Published Saturday, Aug. 13, 2011 | 1 a.m.
Updated Saturday, Aug. 13, 2011 | 1:35 a.m.
Other results from Strikeforce Challengers 18
Derrick Mehmen surely startled more than a few people roaming the Palms casino floor Friday night when he made his way to a press conference after Strikeforce Challengers 18.
The white T-shirt he threw on after his light heavyweight fight against Roy Jones had changed colors. It was dominantly red as he exited the Pearl, stained with pints of Mehmen’s own blood.
Mehmen overcame a severe cut above his left eye after a spinning back knee in the second round to win a unanimous decision over Jones (30-27, 30-27, 29-28).
“It definitely got a little sketchy in there,” Mehmen said.
After Jones out-struck the 26-year-old American Top Team product for the opening two minutes of the fight, Mehmen (12-3 MMA, 1-0 SF) turned to his wrestling to lead him to victory. Mehmen took down Jones (6-2 MMA, 0-1 SF) repeatedly in the final two rounds, unleashing ground-and-pound and protecting his deep wound in the process.
Mehmen thrilled the crowd in the first bout on the televised main card. The fans greeted Mehmen’s perseverance with an ovation that wouldn’t be duplicated the rest of the night.
“The crowd helped out,” Mehmen said. “I just wanted to let everyone know I was fighting and wanted to get the crowd behind me to keep the fight going.”
Mehmen warmed the cage for Joe Duarte (10-2 MMA, 2-0 SF), who prevailed in the lightweight main event against Jorge Gurgel (14-8 MMA, 2-3 SF). In the only other fight of the night that matched the intensity of Jones vs. Mehmen, Duarte unanimously took the final two rounds en route to a decision win over Gurgel.
Two judges scored the contest 29-28, while a third saw it as 30-27 for Duarte.
“I knew he was tough,” Duarte said. “I broke my finger in the second, so I couldn’t really use my jab in the third, but I just tried to stay ahead in points.”
Duarte took down Gurgel twice in the third round to seal the victory. His jab did enough damage in the opening 10 minutes.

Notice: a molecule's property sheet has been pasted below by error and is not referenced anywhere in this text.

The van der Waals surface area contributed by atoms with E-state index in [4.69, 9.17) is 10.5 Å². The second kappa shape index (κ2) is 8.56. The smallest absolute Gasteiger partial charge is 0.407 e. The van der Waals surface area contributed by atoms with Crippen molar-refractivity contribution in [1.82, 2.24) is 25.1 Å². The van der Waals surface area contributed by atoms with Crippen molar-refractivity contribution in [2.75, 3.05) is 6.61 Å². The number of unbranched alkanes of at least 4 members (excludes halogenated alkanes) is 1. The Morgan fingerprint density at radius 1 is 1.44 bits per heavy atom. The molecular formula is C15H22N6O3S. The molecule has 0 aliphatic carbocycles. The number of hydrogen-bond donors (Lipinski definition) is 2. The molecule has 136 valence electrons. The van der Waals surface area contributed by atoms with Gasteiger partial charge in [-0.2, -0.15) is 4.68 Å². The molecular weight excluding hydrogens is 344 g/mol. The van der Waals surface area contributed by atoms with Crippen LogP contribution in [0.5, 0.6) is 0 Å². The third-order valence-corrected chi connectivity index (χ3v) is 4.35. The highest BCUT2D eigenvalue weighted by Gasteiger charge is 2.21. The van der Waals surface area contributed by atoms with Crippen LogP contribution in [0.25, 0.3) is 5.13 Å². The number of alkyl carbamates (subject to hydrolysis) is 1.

Duarte bothered Gurgel in the opening two rounds with constant shots to the chin that were too quick to defend against. Many mixed martial artists are criticized for not utilizing their jab enough, but Duarte is an exception.
“The jab is the most effective punch in fighting, in striking,” Duarte said. “I knew if I did a good job establishing it, I could keep my range and be able lead to with my right hand and get away from his takedown.”
The victory marked Duarte’s fifth in a row. Since his time on the eighth season of "The Ultimate Fighter," Duarte has gone 6-1 and re-established himself as a prospect in the sport.
But he was far from the most hyped up-and-comer on Friday’s card. That honor belonged to women’s 145-pound fighter Ronda Rousey.
Rousey, a bronze medalist at the 2004 Olympics in judo, had her third career MMA fight. For the third consecutive time, she submitted an opponent with an armbar in less than a minute.
Rousey defeated Sarah D’Alelio 25 seconds into the first round. The stoppage appeared controversial, as D’Alelio did not tap out.
But replays revealed her shrieking in pain as Rousey locked in a tight arm bar from the bottom, which the referee interpreted as a verbal tap out.
Strikeforce CEO Scott Coker said he believed the stoppage was justified and correct.
“I’m happy with the win,” Rousey said, “but I wish it would have ended less controversially.”
Much like Mehmen would have rather his bout ended without a bloody mess. Duarte probably would have preferred to escape the cage without an injury, too.
It was those cases of fighting through misfortune that defined Strikeforce Challengers 18.
“I thought it was another great night of fights,” Coker said.